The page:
Evaluation of compliance to national nutrition policies in summer day camps.

Auteur(s) :
Jones SJ., Beets MW., Tilley F., Turner-mcgrievy GM.
Date :
Juin, 2014
Source(s) :
Public health nutrition. #: p1-6
Adresse :
Department of Exercise Science,Arnold School of Public Health,University of South Carolina,921 Assembly Street,Columbia,SC 29208,USA. tilley@mailbox.sc.edu

Sommaire de l'article

Abstract OBJECTIVE: The National Afterschool Association (NAA) standards specify the role of summer day camps (SDC) in promoting healthy nutrition habits of the children attending, identifying foods and beverages to be provided to children and staff roles in promoting good nutrition habits. However, many SDC do not provide meals. Currently, national guidelines specifying what children are allowed to bring to such settings do not exist, nor is there a solid understanding of the current landscape surrounding healthy eating within SDC.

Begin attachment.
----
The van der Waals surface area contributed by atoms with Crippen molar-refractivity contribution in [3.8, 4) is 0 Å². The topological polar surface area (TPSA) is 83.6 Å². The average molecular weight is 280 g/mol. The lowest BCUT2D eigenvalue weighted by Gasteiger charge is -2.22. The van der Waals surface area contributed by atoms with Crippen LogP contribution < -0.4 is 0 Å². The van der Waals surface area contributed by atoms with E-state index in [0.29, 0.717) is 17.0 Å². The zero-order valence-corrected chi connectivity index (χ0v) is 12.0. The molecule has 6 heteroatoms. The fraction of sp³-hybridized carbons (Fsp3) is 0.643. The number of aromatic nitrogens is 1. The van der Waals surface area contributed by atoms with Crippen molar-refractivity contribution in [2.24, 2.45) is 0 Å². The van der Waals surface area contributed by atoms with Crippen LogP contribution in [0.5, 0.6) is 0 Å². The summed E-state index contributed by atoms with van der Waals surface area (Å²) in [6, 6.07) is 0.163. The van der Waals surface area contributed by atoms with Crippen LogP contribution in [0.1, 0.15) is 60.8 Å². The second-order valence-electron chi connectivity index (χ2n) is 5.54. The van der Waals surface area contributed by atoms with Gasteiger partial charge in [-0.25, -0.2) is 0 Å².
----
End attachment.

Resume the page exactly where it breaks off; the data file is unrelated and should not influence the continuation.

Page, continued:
A cross-sectional study design using validated measures with multiple observations was used to determine the types of foods and beverages brought to SDC programmes.

Four large-scale, community-based SDC participated in the study during summer 2011.

The types of foods and beverages brought by children (n 766) and staff (n 87), as well as any instances of staff promoting healthy eating behaviours, were examined via direct observation over 27 d. Additionally, the extent to which current foods and beverages at SDC complied with NAA standards was evaluated.

Less than half of the children brought water, 47 % brought non-100 % juices, 4 % brought soda, 4 % brought a vegetable and 20 % brought fruit. Staff foods and beverages modelled similar patterns. Promotion of healthy eating by staff was observed <1 % of the time.

Findings suggest that foods and beverages brought to SDC by children and staff do not support nutrition standards and staff do not regularly promote healthy eating habits. To assist, professional development, parent education and organizational policies are needed.

Source : Pubmed